The education of Mary I was influenced mainly by her mother and her tutor, Juan Vives. They expected a lot from her – she was not taught only feminine pastimes, but also how to rule a country.[i] Mary had experience in ruling a court and country from a young age, since she was Princess of Wales until such a time as Henry VIII had a male heir, so she took up residence in that country. It was an unusual education for a woman, even for a princess, but Katherine’s own parents were unusual in that respect.
Katherine knew that women could rule a country, as her mother Isabella I of Castile had done in Spain, and Mary came to believe that one day she would be Queen and rule England as her grandmother had ruled Spain.[ii] Katherine was more closely involved in Mary’s childhood and education and so she became the primary influence on her daughter. With the death of Katherine’s father, Ferdinand II of Aragon, Katherine transferred all of her familial affection and loyalty to Mary.[iii] As Mary was Katherine’s only surviving child after a number of stillbirths and miscarriages, it was no wonder that they were very close.
In summer 1531 Katherine of Aragon was sent to The More and Mary to Richmond. They would never see each other again.[vi] There isn’t really any doubt that this made Mary even more devoted to her mother because of the hardship she was put through. Henry knew how much the separation would hurt them both, and hoped that they would capitulate. Mary’s defiance over the divorce stemmed from Katherine’s courage, and Mary refused to give in when her mother was fighting so hard for her rights.[vii] She gave in after Katherine’s death as there was a lack of international support. She didn’t really have a choice, as she had no one to fall back on. Katherine continually supported Mary through letters and messages and she took her mother’s messages to the heart.[viii] Katherine assured Mary that Henry still loved her and wouldn’t kill her, and that she should obey the king as far as possible, except in issues which touched her conscience.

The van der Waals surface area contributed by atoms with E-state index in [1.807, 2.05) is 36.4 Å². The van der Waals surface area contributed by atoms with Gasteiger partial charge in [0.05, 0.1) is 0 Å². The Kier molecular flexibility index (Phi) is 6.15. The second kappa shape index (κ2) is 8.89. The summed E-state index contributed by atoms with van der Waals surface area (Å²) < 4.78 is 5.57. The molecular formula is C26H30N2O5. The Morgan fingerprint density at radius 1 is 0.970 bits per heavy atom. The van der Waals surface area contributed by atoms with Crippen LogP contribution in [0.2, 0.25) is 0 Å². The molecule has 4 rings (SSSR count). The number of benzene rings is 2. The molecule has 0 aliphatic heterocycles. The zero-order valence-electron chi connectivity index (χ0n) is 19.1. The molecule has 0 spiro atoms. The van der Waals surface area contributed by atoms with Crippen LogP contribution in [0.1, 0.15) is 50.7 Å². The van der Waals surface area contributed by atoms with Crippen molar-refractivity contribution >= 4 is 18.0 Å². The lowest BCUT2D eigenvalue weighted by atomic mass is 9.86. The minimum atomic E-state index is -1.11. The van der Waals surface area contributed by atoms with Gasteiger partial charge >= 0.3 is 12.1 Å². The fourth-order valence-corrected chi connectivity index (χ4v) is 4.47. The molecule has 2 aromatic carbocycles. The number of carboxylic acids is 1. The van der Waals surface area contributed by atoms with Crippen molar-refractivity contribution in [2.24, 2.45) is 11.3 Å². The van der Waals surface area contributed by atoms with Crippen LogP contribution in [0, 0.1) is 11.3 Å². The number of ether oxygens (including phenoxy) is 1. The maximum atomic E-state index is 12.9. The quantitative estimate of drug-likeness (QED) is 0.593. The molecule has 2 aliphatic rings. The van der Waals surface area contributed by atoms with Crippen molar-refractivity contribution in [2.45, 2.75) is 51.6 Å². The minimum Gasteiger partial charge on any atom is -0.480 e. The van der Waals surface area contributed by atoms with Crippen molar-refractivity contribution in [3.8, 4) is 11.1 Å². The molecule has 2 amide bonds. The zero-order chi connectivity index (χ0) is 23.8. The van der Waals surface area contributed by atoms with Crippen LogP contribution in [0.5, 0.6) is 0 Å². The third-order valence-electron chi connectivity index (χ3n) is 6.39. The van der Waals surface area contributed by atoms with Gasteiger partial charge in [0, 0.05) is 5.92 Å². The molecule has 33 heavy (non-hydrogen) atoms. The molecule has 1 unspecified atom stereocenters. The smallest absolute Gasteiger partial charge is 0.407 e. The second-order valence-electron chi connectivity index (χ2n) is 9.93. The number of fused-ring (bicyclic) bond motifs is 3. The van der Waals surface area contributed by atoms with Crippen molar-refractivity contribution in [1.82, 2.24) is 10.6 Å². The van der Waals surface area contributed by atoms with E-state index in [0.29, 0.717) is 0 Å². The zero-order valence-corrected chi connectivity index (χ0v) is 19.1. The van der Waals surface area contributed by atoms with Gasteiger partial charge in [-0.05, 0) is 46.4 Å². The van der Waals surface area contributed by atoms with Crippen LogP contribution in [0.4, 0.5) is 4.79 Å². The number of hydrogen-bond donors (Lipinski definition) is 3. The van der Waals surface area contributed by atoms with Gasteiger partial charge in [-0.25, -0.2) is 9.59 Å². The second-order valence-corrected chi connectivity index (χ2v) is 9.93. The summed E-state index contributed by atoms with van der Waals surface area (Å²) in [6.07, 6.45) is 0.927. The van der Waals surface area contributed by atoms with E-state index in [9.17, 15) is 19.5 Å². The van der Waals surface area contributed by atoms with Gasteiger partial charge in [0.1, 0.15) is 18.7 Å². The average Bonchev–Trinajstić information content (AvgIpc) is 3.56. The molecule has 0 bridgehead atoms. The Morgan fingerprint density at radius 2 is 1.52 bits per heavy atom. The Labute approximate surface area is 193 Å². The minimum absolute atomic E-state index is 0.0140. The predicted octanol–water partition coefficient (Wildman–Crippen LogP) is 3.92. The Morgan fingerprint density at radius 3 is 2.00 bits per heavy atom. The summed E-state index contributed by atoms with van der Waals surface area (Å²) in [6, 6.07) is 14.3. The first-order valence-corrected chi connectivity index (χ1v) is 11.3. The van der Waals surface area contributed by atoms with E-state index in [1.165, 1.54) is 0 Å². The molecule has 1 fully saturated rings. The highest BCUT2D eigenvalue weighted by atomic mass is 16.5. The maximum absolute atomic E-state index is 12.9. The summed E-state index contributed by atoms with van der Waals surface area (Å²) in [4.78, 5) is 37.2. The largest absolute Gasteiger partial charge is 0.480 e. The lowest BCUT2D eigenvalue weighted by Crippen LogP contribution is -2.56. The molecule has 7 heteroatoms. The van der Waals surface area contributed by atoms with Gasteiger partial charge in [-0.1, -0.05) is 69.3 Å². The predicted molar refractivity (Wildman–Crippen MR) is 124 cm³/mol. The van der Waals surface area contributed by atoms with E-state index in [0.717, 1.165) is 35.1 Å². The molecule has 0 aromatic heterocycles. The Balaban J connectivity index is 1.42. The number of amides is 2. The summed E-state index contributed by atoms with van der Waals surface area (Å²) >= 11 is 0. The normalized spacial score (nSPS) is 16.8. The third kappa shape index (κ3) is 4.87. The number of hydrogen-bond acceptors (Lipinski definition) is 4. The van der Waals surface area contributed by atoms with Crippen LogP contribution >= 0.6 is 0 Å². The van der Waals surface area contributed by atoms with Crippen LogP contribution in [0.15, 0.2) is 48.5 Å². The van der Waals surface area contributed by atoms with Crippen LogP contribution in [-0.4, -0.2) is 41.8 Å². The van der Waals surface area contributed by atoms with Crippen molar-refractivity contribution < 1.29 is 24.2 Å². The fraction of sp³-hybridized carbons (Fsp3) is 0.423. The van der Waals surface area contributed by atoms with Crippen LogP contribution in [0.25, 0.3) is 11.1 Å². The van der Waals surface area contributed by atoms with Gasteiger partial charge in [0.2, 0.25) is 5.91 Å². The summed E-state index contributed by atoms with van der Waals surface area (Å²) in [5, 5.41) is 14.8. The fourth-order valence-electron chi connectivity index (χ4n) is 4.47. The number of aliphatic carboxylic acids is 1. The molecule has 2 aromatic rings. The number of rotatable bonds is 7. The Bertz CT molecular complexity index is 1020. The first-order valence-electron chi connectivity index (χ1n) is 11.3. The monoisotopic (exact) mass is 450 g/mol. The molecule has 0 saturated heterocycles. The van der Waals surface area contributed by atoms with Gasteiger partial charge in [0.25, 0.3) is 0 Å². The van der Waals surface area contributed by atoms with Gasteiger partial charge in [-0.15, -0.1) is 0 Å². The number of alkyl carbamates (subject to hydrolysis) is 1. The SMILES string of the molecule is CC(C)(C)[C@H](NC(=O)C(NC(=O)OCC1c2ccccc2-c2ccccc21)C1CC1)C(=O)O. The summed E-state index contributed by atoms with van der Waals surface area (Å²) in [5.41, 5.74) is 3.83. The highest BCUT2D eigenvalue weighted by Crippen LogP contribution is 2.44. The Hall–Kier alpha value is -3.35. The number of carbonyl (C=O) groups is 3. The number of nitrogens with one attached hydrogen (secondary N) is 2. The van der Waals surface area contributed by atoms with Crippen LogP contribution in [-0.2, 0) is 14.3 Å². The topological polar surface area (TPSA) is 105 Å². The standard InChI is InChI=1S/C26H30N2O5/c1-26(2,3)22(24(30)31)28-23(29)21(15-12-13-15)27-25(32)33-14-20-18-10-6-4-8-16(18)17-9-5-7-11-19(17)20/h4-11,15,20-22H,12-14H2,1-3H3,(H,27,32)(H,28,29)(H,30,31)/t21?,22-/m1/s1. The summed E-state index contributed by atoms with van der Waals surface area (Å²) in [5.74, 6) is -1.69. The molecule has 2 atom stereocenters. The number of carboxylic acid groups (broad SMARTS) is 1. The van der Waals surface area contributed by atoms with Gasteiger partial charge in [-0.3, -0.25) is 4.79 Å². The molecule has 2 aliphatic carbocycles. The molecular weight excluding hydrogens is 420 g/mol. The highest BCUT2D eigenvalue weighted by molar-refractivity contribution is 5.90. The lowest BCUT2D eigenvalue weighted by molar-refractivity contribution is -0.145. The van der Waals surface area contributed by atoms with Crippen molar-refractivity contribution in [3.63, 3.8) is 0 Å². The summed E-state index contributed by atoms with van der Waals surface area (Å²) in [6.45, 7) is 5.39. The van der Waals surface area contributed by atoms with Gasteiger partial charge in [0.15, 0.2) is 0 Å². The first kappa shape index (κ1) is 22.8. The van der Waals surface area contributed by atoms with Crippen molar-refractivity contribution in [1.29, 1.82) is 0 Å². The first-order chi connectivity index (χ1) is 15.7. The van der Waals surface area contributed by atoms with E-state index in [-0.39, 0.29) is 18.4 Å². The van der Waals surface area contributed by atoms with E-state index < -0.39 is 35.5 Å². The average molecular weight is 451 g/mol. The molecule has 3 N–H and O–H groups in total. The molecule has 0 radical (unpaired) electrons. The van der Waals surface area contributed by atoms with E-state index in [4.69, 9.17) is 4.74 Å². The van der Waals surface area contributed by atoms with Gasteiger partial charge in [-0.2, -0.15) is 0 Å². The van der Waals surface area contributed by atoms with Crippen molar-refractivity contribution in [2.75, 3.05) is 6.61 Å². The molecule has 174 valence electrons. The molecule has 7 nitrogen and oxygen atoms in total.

Mary trusted people during her reign who had supported her mother or herself, or whose parents had done the same. For example, Henry Bedingfield who looked after Princess Elizabeth while she was under house arrest in 1554 was the son of Katherine of Aragon’s steward.[ix] Mary trusted Catholics, and not really any of her father’s or brother’s councillors and supporters. Catholics who had previously fled the country because of their religion and / or their support for Mary returned when she was on the throne. When Mary was on the throne there was a printing in English (the first) of one of the works of her tutor, Juan Vives, called The Office and Duetie of a Husband. In it, Vives wrote about Katherine in terms meant to flatter Mary. He writes that Katherine suffered so much and with a good spirit, and Mary should be proud to be her daughter.[x] What is particularly interesting about this publication is that the work was actually written and first published in Spain when Katherine of Aragon was in the midst of the divorce from Henry VIII. However, it wasn’t published in England until Mary was on the throne because it was too contentious.
Mary and Katherine’s relationship is one of the defining ones of the 16th century because it was so unusual, and took place in unusual circumstances. Mary was stuck between her parents in the break-up of their marriage, and her own position was so insecure until Henry VIII restored her in the succession behind her brother, Edward, and in front of her sister, Elizabeth. When Mary took the throne, one of the first things she did was to make her mother’s marriage to her father legal, and so make herself legitimate. This epitomises the relationship between mother and daughter – Mary wanted to put it right as soon as she could.
[i] Anna Whitelock, Mary Tudor: Princess, Bastard, Queen (Random House, 2009) p. 22
[ii] Ibid, p. 21
[iii] Antonia Fraser, The Six Wives of Henry VIII (Phoenix Press, 2002) p. 92
[iv] Whitelock, Mary Tudor, p. 55
[v] David Starkey, Six Wives: the Queens of Henry VIII (Vintage, 2004) p. 599
[vi] Ibid, p. 443
[vii] Alison Weir, The Six Wives of Henry VIII (Random House, 1997) p. 260
[viii] Peter Ackroyd, Tudors (Macmillan, 2012) p. 91
[ix] Whitelock, Mary Tudor, p. 242
[x] Betty S. Travitsky, ‘Reprinting Tudor History: the Case of Katherine of Aragon’, Renaissance Quarterly, 50 (1997) pp. 164-174, p. 171